Speed Camera Clocks Bicycle at 57 MPH

A DC area community parted ways with the company running its traffic cameras after repeated errors of absurd magnitude.

A DC area community parted ways with the company running its traffic cameras after repeated errors of absurd magnitude.

Washington Times (“Bike ‘going’ 57 mph finishes Cheverly’s speed-camera deal“):

The Prince George’s County town of Cheverly sent a letter in July to speed-camera vendor Optotraffic, informing the company that one of its cameras had caught a bicycle going 57 mph — just 26 mph off the world record for a flat surface.

The obvious error, town officials wrote, was the latest in a pattern of inaccurate readings by the Optotraffic device, which had caught another bike going 38 mph and an “invisible vehicle” traveling 76 mph.

Cheverly parted ways with Optotraffic in August and has since hired a new company. However, Optotraffic continues to provide speed cameras for more than a dozen Prince George’s municipalities and for the county, despite continuing charges that its equipment is inaccurate and used more to make money than increase safety.

“We’ve heard traffic engineers and police officers really express concerns about the accuracy of the equipment,” AAA Mid-Atlantic spokesman John Townsend said Tuesday. “It’s those kinds of questions that can undermine the entire program statewide.”

Optotraffic, based in Lanham, has controlled the lion’s share of camera contracts in Prince George’s since local governments began installing the devices in 2009. The company installs and operates the devices in school zones, leaves local governments in charge of processing the citations and typically receives about 40 percent of revenue from the $40 tickets.

Critics say the cameras register exaggerated speeds and are often placed to catch a high volume of drivers without necessarily improving pedestrian safety.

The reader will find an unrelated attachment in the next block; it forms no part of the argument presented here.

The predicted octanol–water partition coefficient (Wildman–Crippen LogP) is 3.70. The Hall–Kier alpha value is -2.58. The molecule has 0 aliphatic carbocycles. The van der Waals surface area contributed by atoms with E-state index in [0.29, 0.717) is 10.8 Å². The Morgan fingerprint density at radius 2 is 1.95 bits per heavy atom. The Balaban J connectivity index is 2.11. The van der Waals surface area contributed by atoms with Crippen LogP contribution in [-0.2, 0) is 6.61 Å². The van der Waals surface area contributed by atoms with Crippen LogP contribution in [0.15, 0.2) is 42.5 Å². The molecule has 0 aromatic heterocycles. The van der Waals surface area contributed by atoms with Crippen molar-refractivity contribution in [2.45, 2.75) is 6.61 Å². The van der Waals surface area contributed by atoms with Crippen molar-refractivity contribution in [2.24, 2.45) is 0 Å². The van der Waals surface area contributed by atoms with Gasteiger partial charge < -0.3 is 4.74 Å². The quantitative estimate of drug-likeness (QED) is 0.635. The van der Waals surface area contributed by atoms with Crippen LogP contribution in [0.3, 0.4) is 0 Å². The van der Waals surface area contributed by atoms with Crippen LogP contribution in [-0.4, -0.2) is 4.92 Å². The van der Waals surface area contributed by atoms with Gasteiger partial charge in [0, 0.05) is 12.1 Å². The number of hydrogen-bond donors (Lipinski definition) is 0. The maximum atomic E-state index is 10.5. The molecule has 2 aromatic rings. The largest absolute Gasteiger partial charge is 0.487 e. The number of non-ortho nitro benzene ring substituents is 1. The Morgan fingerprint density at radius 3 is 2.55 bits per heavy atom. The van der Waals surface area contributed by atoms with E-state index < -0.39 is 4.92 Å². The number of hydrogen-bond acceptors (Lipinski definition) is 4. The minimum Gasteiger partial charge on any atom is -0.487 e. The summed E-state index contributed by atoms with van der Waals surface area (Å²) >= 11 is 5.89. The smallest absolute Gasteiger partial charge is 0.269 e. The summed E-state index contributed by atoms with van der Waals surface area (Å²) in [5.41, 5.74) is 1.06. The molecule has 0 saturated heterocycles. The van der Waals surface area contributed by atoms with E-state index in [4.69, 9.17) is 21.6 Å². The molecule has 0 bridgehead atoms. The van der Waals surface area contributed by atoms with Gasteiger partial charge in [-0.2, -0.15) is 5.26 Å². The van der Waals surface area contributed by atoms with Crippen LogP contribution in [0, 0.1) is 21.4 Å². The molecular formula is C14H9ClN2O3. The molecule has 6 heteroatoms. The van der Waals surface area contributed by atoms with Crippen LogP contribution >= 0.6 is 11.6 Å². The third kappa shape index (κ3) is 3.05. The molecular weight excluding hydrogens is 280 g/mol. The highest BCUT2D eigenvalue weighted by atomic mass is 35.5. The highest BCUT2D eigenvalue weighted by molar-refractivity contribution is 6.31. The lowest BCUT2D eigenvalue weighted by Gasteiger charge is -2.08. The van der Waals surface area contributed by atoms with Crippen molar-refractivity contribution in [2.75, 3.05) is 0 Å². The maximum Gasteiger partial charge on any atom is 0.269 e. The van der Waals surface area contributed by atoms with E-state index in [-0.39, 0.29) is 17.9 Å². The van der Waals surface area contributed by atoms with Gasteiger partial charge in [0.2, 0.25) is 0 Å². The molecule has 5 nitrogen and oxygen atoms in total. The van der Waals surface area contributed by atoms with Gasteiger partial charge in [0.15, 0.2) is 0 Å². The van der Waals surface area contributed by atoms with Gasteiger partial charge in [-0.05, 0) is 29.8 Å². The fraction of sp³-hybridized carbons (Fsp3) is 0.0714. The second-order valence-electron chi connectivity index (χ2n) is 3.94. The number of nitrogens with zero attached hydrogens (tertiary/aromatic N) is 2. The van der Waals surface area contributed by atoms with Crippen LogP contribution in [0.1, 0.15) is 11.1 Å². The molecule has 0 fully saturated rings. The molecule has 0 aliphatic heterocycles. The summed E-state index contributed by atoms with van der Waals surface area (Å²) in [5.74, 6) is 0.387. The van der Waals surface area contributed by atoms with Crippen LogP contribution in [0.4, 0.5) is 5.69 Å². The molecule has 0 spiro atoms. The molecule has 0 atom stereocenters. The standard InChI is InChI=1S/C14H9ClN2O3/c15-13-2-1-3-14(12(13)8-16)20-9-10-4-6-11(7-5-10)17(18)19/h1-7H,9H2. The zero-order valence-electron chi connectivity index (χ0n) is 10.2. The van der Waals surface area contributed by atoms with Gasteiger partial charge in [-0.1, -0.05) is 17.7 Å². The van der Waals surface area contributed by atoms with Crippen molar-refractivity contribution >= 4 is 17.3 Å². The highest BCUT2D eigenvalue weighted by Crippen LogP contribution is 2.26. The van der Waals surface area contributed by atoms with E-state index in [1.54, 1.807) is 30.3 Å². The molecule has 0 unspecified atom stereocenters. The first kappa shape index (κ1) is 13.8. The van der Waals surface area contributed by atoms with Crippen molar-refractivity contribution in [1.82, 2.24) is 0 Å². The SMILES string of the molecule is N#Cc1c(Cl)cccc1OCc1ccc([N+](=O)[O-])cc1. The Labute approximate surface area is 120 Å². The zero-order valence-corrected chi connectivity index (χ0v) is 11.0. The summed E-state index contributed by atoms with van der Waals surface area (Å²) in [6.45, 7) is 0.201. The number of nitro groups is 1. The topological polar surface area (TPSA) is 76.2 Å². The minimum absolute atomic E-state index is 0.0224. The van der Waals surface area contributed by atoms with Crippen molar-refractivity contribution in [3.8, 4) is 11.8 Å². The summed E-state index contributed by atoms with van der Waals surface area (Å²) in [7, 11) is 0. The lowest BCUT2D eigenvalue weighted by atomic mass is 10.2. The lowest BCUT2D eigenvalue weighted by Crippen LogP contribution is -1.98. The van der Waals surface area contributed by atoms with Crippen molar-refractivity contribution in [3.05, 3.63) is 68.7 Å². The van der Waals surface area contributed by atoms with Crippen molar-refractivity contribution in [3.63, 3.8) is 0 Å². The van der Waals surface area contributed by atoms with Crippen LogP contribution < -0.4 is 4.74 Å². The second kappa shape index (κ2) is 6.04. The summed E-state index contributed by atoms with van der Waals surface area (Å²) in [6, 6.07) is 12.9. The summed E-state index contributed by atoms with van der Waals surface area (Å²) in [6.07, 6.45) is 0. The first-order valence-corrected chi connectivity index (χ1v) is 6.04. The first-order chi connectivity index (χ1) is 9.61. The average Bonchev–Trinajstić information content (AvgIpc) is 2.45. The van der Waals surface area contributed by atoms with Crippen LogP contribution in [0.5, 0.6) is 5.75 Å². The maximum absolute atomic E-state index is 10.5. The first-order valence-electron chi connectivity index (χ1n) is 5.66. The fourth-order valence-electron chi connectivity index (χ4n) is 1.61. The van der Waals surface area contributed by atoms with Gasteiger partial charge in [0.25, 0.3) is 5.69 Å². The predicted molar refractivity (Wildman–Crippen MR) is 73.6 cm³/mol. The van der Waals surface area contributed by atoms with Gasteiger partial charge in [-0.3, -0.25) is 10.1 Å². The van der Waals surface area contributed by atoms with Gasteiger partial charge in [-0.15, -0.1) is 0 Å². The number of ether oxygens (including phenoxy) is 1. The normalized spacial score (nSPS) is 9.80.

This is generally considered a feature rather than a bug by municipalities, who rely on these dastardly and dubiously constitutional devices as a backdoor tax. Cheverly officials deserve kudos for saying enough is enough to this obvious farce.

FILED UNDER: Law and the Courts, , ,
James Joyner
About James Joyner
James Joyner is Professor and Department Head of Security Studies at Marine Corps University's Command and Staff College and a nonresident senior fellow at the Scowcroft Center for Strategy and Security at the Atlantic Council. He's a former Army officer and Desert Storm vet. Views expressed here are his own. Follow James on Twitter @DrJJoyner.

Comments

  1. Cheverly officials deserve kudos for saying enough is enough to this obvious farce.

    Have they refunded all the tickets collected under the system over the years? How many cars were ticketed for going 57mph by the same camera and had to pay because they couldn’t point out the absurdity?

  2. Franklin says:

    was the latest in a pattern of inaccurate readings by the Optotraffic device, which had caught another bike going 38 mph

    Those temporary speed displays that the cops sometimes put up around here never seem to register me on my bike (nor running on foot). But regardless, we’ve got our bike computers and many of us have gone over 38mph, typically on a steep hill. Yes, it’s scary as hell.

  3. michael reynolds says:

    You think that’s bad, my own speedometer keeps telling me I’m speeding. Can’t trust any of these gadgets.

  4. Richard Gardner says:

    My record on a bike is 54mph on a steep downhill at high elevation (Rockies). Damn scary. Not possible anywhere near DC (Hmmm Alaska Street in NW, but it is real short).